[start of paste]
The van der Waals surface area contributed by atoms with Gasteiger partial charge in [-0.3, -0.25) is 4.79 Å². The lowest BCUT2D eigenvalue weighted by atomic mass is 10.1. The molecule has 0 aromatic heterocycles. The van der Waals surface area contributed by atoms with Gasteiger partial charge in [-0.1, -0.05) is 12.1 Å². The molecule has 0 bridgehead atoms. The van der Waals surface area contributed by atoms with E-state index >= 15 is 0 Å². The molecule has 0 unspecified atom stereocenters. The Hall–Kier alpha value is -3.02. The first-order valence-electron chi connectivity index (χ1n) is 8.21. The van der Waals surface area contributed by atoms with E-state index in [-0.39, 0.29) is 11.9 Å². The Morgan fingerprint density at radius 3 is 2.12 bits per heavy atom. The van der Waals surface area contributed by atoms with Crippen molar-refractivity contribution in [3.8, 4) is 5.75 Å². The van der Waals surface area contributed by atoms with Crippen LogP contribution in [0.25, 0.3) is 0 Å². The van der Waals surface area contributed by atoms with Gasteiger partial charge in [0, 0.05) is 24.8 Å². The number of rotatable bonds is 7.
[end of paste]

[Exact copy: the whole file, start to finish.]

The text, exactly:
The van der Waals surface area contributed by atoms with Gasteiger partial charge in [-0.3, -0.25) is 4.79 Å². The lowest BCUT2D eigenvalue weighted by atomic mass is 10.1. The molecule has 0 aromatic heterocycles. The van der Waals surface area contributed by atoms with Gasteiger partial charge in [-0.1, -0.05) is 12.1 Å². The molecule has 0 bridgehead atoms. The van der Waals surface area contributed by atoms with E-state index >= 15 is 0 Å². The molecule has 0 unspecified atom stereocenters. The Hall–Kier alpha value is -3.02. The first-order valence-electron chi connectivity index (χ1n) is 8.21. The van der Waals surface area contributed by atoms with E-state index in [-0.39, 0.29) is 11.9 Å². The Morgan fingerprint density at radius 3 is 2.12 bits per heavy atom. The van der Waals surface area contributed by atoms with Crippen molar-refractivity contribution in [3.8, 4) is 5.75 Å². The van der Waals surface area contributed by atoms with Crippen LogP contribution in [0.25, 0.3) is 0 Å². The van der Waals surface area contributed by atoms with Gasteiger partial charge in [0, 0.05) is 24.8 Å². The number of rotatable bonds is 7.